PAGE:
Recaro ProRIDE convertible

Recaro ProRIDE convertible

Recaro Performance RIDE convertible

Recaro Performance RIDE convertible

What’s the Fix:

The remedy kit consists of a load limiting strap and instructions on how to install it on your carseat.

If you are a ProRIDE or Performance RIDE owner currently using a now-recalled seat, here’s our advice:

  • If you are using your ProRIDE or Performance RIDE convertible in the rear-facing position – you still need to contact Recaro for the recall fix, but the issue with the tether potentially separating from the shell doesn’t apply in your situation because that’s only a concern when the seat is installed forward-facing.
  • If you are using your ProRIDE or Performance RIDE convertible in the forward-facing position – consider whether or not your child could actually use this seat in the rear-facing position until you are able to obtain the recall fix kit. If your child weighs less than the rear-facing weight limit (which is either 35 or 40 lbs., depending on when your seat was made) and your child has a seated height (measure bottom of tush to top of head) of less than 22.5 inches tall – he or she can still use the seat rear-facing and you avoid the potential issue with the tether.
  • If you are using your ProRIDE or Performance RIDE convertible in the forward-facing position and using it rear-facing isn’t an option, please read Recaro’s statement below:

Recaro USA has issued the following statement:

What You Should Do:

During applicable tests conducted by NHTSA, the dynamic test scores that directly affect the child were still within the limits allowed by the FMVSS 213 standard, hence, you should continue to use your RECARO ProRIDE or Performance RIDE as instructed in your manual. You may check the model number and manufacture date on your child restraint to see if it is affected by this notice. You can find the model number and manufacture date on a white label on the left side of your child restraint. If your model is affected please email or call our customer service team at 1-866-628-4750 to obtain a repair kit. The repair kit will consist of a load limiting strap and instructions on how to install it in a vehicle.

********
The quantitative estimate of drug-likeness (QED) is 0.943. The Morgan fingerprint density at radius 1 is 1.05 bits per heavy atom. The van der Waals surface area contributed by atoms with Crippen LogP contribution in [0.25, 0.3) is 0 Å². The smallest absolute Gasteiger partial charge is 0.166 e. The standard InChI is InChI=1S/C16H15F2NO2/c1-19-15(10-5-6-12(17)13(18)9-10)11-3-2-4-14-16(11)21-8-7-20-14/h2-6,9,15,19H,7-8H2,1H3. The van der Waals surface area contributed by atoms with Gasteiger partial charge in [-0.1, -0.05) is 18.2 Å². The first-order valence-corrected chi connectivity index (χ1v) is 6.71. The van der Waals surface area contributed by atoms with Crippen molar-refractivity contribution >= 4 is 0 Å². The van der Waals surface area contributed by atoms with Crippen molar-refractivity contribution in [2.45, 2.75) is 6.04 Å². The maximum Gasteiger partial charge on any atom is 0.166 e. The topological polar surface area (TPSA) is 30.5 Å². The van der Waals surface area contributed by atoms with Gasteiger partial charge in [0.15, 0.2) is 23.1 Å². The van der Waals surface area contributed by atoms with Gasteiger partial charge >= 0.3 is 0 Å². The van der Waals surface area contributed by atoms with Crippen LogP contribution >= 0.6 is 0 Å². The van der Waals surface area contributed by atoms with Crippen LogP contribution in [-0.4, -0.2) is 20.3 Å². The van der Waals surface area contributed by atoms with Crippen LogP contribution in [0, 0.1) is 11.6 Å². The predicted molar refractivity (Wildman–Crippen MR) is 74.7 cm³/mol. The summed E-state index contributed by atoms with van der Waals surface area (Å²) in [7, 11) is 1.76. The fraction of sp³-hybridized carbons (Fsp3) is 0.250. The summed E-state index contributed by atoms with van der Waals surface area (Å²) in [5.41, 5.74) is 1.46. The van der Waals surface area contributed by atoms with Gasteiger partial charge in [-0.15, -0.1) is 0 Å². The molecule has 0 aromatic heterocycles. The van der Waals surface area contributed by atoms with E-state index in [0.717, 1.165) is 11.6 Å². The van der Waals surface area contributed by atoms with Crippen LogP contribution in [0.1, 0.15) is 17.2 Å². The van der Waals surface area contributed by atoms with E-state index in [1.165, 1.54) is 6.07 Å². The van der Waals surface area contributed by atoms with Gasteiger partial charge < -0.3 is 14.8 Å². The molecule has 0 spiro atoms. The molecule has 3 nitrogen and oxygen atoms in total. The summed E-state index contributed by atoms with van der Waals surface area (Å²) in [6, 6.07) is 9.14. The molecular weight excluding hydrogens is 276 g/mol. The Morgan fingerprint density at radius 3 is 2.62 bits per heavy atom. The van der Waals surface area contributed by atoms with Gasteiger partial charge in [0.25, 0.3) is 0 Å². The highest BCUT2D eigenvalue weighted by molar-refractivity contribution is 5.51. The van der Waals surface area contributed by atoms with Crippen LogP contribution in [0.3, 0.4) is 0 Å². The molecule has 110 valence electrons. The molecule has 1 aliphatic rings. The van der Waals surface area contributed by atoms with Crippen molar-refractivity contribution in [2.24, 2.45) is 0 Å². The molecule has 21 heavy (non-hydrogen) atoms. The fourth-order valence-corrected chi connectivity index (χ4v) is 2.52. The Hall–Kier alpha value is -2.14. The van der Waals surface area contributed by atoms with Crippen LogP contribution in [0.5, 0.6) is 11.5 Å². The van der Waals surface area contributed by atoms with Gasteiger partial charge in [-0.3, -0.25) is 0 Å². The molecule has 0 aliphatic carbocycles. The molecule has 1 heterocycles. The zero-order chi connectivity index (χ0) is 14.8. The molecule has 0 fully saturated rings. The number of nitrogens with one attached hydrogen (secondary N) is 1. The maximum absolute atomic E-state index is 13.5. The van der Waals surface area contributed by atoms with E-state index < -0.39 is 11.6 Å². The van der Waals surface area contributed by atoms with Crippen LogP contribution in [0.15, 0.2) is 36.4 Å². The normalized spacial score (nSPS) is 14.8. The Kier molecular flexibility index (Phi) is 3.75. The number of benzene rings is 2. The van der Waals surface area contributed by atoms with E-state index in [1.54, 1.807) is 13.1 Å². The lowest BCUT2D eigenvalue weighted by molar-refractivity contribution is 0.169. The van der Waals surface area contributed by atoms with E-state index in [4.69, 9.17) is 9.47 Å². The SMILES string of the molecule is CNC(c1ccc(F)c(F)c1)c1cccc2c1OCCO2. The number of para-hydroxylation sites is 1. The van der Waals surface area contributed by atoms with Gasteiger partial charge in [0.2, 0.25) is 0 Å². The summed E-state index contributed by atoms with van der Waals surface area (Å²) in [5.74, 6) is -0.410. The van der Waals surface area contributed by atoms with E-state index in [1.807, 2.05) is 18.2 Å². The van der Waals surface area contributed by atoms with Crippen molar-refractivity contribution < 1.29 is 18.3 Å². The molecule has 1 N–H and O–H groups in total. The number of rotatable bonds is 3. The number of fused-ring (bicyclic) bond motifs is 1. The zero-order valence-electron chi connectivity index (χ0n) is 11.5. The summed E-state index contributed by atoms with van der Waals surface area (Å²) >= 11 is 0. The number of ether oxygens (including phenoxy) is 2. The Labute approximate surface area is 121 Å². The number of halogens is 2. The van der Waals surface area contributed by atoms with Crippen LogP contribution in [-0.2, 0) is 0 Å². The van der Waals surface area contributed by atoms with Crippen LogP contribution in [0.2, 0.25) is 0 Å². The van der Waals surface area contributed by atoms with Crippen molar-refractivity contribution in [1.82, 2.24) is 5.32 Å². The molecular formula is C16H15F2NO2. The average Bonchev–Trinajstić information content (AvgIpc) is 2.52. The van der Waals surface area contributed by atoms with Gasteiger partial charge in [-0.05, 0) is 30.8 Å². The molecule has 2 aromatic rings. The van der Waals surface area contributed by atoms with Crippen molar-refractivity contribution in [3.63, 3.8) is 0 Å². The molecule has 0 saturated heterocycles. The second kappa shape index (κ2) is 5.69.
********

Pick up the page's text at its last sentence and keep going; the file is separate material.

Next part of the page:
Look for model numbers of 332.01.AK21, 332.01.KAEC, 332.01.KAEG, 332.01.KK91, 332.01.MC11, 332.01.MJ15, 332.01.QA56, 332.01.QA9N, 332.01.QQ11, 332.01.QQ14, 332.01.QQ95, 333.01.CHIL, 333.01.HABB, 333.01.HAZE, 333.01.JEBB, 333.01.JETT, 333.01.KNGT, 333.01.MABB, 333.01.MARI, 333.01.MNGT, 333.01.PLBB, 333.01.PLUM, 333.01.REBB, 333.01.REDD, 333.01.ROBB, 333.01.ROSE, 333.01.SABB, 333.01.SAPH, 333.01.SLBB, 333.01.SLTE, 333.01.VIBB, 333.01.VIBE and manufacturing dates between April 9, 2010 – June 9, 2015.

You can also order a fix kit directly by visiting Please be prepared to enter your model number and manufacture date of your child restraint.

Bumble Baby Booster: A Great Solution or a Dangerous One?


A few days ago we became aware of a new booster seat called the Bumble Baby by a company called SilverFlye. I’ll admit I was intrigued. It looks a lot like one of our Recommended Carseats, the BubbleBum, only wider. In fact, SilverFlye touts the Bumble Baby as an “ULTRA WIDE PORTABLE BOOSTER SEAT,” measuring “17 inches wide,” making it “the widest AND ONLY portable car booster seat on the market that your child won’t slip or slide off during sudden stops or sharp turns!”

I’ll also admit I was skeptical. We’d never heard of this company before, and some of the claims made us wonder if this was a cheap, illegal solution like some other seats that periodically pop up on Amazon.